Perhaps the most important aspect of epigenetics is that the modern definition and Waddington’s definition have converged because the epigenetic state of an organism has a lifecycle, whereas the DNA sequence does not (Figure 2). Epigenetic marks distinguish most of the important developmental properties of tissues from one another. For example, stem cell biology has now achieved the point at which differentiated somatic cells can be restored to a pluripotent state, ie, induced progenitor stem cells.11 But clearly, the DNA in these cells has not changed, and without interference from the investigator, the pluripotency of DNA or lack of such capacity is relatively stable, ie, heritable during cell division. Thus, an epigenetic program must underlie these state changes.
Similarly, reprogramming of somatic cells and cancer cells by nuclear transplantation shows that information successfully transmitted during cell division for years or even decades can be erased and reprogrammed epigenetically.12 This difference between stem and somatic cells extends to individual cell types. After all, how can a liver cell know to divide to form 2 liver cells rather than brain cells or heart cells, without some embedded epigenetic memory? Recently, it was shown that stem cells carry “bivalent” chromatin marks, ie, both on and off, on some genes, which then commit to one or the other state in differentiated tissues.13 Understanding the epigenetic correlate of tissue-specific differentiation is one of the great challenges of modern developmental biology.
Epigenetics of Disease: Disruption of Normal Phenotypic Plasticity
The first example of a human disease with an epigenetic mechanism was cancer. In 1983, widespread loss of DNA methylation was observed in colorectal cancers compared with matched normal mucosa from the same patients.14 This hypomethylation has been shown to lead to abnormal activation of genes in cancer, as well as genetic instability and chromosomal rearrangements.2 Subsequently, hypermethylation of gene promoters was reported for a number of tumor suppressor genes in cancer.15–17 Epigenetic activation and silencing of genes in cancer turn genes on that should be off and vice versa. In fact, each type of normal epigenetic mark described earlier is altered in cancers, including abnormal histone modifications; excess of chromatin factors such as trithorax group proteins that promote gene expression, such as ALL1 in acute lymphocytic leukemia; and polycomb group proteins that repress gene expression, such as EZH2 in metastatic cancers.2
Single gene disorders of the epigenetic machinery also impair normal gene expression. For example, Rett syndrome, which involves progressive loss of developmental milestones caused by abnormal gene expression in the brain, is caused by lack of a normal MeCP2 protein that recognizes methylated DNA and thus helps to repress gene expression.18 Immunodeficiency, centromeric instability, and facial anomalies syndrome is caused by loss of DNMT3B, a DNA de novo DNA methyltransferase that adds methyl groups to CpGs where they were not present before.19 Affected cells abnormally express genes involved in immune function, neural function, and development.19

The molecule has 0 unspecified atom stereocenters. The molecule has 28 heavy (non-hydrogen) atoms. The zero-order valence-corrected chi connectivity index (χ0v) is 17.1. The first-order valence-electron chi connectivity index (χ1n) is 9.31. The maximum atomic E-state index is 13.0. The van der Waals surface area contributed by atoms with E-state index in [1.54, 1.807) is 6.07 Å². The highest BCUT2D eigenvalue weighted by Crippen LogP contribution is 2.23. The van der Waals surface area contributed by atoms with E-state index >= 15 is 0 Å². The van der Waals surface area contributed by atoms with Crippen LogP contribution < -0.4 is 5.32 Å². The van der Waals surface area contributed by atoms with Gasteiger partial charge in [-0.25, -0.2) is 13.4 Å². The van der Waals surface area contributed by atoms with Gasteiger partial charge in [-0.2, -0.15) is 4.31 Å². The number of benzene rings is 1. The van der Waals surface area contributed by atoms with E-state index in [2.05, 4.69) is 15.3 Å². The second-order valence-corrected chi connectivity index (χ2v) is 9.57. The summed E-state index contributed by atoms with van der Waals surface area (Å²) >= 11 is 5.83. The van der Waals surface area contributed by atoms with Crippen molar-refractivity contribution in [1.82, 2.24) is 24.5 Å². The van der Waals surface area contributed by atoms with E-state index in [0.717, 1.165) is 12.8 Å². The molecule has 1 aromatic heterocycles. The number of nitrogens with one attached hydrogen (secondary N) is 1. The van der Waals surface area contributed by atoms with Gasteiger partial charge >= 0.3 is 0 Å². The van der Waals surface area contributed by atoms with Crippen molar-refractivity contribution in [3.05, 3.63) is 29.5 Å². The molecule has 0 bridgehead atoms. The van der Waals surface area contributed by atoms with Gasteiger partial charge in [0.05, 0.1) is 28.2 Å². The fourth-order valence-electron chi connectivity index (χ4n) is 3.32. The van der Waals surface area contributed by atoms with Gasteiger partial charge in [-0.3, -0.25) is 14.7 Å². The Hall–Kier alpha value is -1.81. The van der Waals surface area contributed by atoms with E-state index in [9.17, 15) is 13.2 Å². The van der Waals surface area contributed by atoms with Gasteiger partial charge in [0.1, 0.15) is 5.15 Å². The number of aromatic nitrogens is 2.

The unifying theme of epigenetic disease is disruption of normal phenotypic plasticity. Just as epigenetic change is at the heart of normal development, so also do disruptions in epigenetic modification disturb normal developmental programs. Thus, single gene disorders such as Rett syndrome show abnormal brain reprogramming in development, and complex traits such as cancer involve disruptions of the normal commitment of differentiating cells in tumors to specific patterns of active and repressed genes.20
Age-Related Disease and the Common Disease Genetic and Epigenetic Hypothesis
Clinical medicine deals more with delaying and mitigating the effects of aging than reversing and eliminating disease, particularly as the baby boom generation grows older, because all organ systems function more poorly with time among individuals and among tissues within individuals. Dan L. Longo, MD, scientific director of the National Institute on Aging, defines aging as a loss of phenotypic plasticity over time (written communication, February 8, 2008). This loss of responsiveness to stress also exacerbates the effects of underlying genetic variant–associated disease, accounting at least in part for the age dependence of common disorders such as heart disease, diabetes, and acquired intellectual impairment. But what accounts for this loss of responsiveness? Could lack of responsiveness interact at the level of the DNA with disease-predisposing genetic variation?
Fallin, Bjornsson, and Feinberg21 have proposed a model that could provide an epigenetic explanation to these questions. The common disease genetic and epigenetic (CDGE) model overlies the genetic variant hypothesis of disease, with an epigenetic component interacting with it. This could occur in several ways, first by environmental factors modifying epigenetic marks on the DNA or chromatin. DNA methylation depends on dietary methionine and folate, both of which are affected by nutritional state. Studies in mice have shown that reduction of dietary methionine can affect coat color by altering DNA methylation of the agouti gene.22 Simply feeding rats a low-methionine diet causes them to develop liver cancer at high frequency through hypomethylation of their DNA.23 Continue reading Epigenetics at the epicenter of modern medicine